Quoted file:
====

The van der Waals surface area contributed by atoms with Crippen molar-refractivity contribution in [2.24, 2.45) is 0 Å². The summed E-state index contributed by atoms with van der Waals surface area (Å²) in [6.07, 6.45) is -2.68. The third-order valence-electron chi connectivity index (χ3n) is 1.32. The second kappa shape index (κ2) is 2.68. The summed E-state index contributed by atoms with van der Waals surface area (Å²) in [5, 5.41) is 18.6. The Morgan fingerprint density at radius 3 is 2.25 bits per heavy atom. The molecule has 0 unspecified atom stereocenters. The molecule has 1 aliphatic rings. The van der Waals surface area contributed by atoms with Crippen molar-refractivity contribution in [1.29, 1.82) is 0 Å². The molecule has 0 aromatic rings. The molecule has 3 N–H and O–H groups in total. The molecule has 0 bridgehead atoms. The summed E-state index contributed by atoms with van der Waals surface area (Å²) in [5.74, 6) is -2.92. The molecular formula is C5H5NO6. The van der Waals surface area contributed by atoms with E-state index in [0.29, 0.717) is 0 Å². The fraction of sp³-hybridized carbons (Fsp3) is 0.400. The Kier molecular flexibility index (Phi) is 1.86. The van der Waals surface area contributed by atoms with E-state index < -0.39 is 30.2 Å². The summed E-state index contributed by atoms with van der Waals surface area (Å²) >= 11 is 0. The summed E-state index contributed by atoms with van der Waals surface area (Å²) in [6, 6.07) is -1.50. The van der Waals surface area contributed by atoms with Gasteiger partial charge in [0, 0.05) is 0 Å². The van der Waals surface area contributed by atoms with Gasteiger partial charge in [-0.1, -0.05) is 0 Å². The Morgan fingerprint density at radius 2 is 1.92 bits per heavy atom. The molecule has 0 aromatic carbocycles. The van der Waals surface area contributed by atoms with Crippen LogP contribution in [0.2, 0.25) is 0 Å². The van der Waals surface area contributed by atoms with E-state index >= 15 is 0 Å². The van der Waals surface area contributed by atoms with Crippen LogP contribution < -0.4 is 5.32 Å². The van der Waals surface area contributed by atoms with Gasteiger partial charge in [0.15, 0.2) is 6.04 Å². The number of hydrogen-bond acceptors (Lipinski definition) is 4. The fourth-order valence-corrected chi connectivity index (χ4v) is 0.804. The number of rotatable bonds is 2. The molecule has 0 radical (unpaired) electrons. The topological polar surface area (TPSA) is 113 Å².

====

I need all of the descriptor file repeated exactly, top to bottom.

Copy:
The van der Waals surface area contributed by atoms with Crippen molar-refractivity contribution in [2.24, 2.45) is 0 Å². The summed E-state index contributed by atoms with van der Waals surface area (Å²) in [6.07, 6.45) is -2.68. The third-order valence-electron chi connectivity index (χ3n) is 1.32. The second kappa shape index (κ2) is 2.68. The summed E-state index contributed by atoms with van der Waals surface area (Å²) in [5, 5.41) is 18.6. The Morgan fingerprint density at radius 3 is 2.25 bits per heavy atom. The molecule has 0 unspecified atom stereocenters. The molecule has 1 aliphatic rings. The van der Waals surface area contributed by atoms with Crippen molar-refractivity contribution in [1.29, 1.82) is 0 Å². The molecule has 0 aromatic rings. The molecule has 3 N–H and O–H groups in total. The molecule has 0 bridgehead atoms. The summed E-state index contributed by atoms with van der Waals surface area (Å²) in [5.74, 6) is -2.92. The molecular formula is C5H5NO6. The van der Waals surface area contributed by atoms with E-state index in [0.29, 0.717) is 0 Å². The fraction of sp³-hybridized carbons (Fsp3) is 0.400. The Kier molecular flexibility index (Phi) is 1.86. The van der Waals surface area contributed by atoms with E-state index < -0.39 is 30.2 Å². The summed E-state index contributed by atoms with van der Waals surface area (Å²) >= 11 is 0. The summed E-state index contributed by atoms with van der Waals surface area (Å²) in [6, 6.07) is -1.50. The van der Waals surface area contributed by atoms with Gasteiger partial charge in [0, 0.05) is 0 Å². The van der Waals surface area contributed by atoms with Gasteiger partial charge in [-0.1, -0.05) is 0 Å². The Morgan fingerprint density at radius 2 is 1.92 bits per heavy atom. The molecule has 0 aromatic carbocycles. The van der Waals surface area contributed by atoms with Crippen LogP contribution in [0.2, 0.25) is 0 Å². The van der Waals surface area contributed by atoms with E-state index >= 15 is 0 Å². The van der Waals surface area contributed by atoms with Crippen LogP contribution < -0.4 is 5.32 Å². The van der Waals surface area contributed by atoms with Gasteiger partial charge in [0.15, 0.2) is 6.04 Å². The number of hydrogen-bond acceptors (Lipinski definition) is 4. The fourth-order valence-corrected chi connectivity index (χ4v) is 0.804. The number of rotatable bonds is 2. The molecule has 0 radical (unpaired) electrons. The topological polar surface area (TPSA) is 113 Å².